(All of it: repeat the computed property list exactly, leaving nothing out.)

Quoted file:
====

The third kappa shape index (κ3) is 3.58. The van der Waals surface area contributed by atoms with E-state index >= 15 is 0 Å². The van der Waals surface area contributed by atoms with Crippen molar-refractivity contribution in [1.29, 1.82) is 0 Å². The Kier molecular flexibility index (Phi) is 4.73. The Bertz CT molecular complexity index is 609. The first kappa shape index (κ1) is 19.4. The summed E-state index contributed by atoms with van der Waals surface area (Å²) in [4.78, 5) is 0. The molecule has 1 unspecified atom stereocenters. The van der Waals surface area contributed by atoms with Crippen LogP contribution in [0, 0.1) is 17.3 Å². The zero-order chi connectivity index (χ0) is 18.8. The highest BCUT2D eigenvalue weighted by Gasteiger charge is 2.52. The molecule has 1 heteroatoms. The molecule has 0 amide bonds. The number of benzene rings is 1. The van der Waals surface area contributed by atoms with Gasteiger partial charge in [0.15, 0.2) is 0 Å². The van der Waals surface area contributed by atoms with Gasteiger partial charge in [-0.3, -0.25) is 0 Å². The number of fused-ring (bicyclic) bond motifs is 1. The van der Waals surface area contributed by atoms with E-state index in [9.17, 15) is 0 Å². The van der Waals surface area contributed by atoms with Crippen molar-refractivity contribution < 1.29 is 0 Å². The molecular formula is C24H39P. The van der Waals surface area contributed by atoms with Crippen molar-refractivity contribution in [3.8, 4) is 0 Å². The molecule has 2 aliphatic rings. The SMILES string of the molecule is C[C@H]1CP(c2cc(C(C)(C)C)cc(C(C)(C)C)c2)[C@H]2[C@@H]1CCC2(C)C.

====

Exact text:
The third kappa shape index (κ3) is 3.58. The van der Waals surface area contributed by atoms with E-state index >= 15 is 0 Å². The van der Waals surface area contributed by atoms with Crippen molar-refractivity contribution in [1.29, 1.82) is 0 Å². The Kier molecular flexibility index (Phi) is 4.73. The Bertz CT molecular complexity index is 609. The first kappa shape index (κ1) is 19.4. The summed E-state index contributed by atoms with van der Waals surface area (Å²) in [4.78, 5) is 0. The molecule has 1 unspecified atom stereocenters. The van der Waals surface area contributed by atoms with Crippen LogP contribution in [0, 0.1) is 17.3 Å². The zero-order chi connectivity index (χ0) is 18.8. The highest BCUT2D eigenvalue weighted by Gasteiger charge is 2.52. The molecule has 1 heteroatoms. The molecule has 0 amide bonds. The number of benzene rings is 1. The van der Waals surface area contributed by atoms with Gasteiger partial charge in [0.15, 0.2) is 0 Å². The van der Waals surface area contributed by atoms with Gasteiger partial charge in [-0.3, -0.25) is 0 Å². The number of fused-ring (bicyclic) bond motifs is 1. The van der Waals surface area contributed by atoms with E-state index in [9.17, 15) is 0 Å². The van der Waals surface area contributed by atoms with Crippen molar-refractivity contribution < 1.29 is 0 Å². The molecular formula is C24H39P. The van der Waals surface area contributed by atoms with Crippen molar-refractivity contribution in [3.8, 4) is 0 Å². The molecule has 2 aliphatic rings. The SMILES string of the molecule is C[C@H]1CP(c2cc(C(C)(C)C)cc(C(C)(C)C)c2)[C@H]2[C@@H]1CCC2(C)C.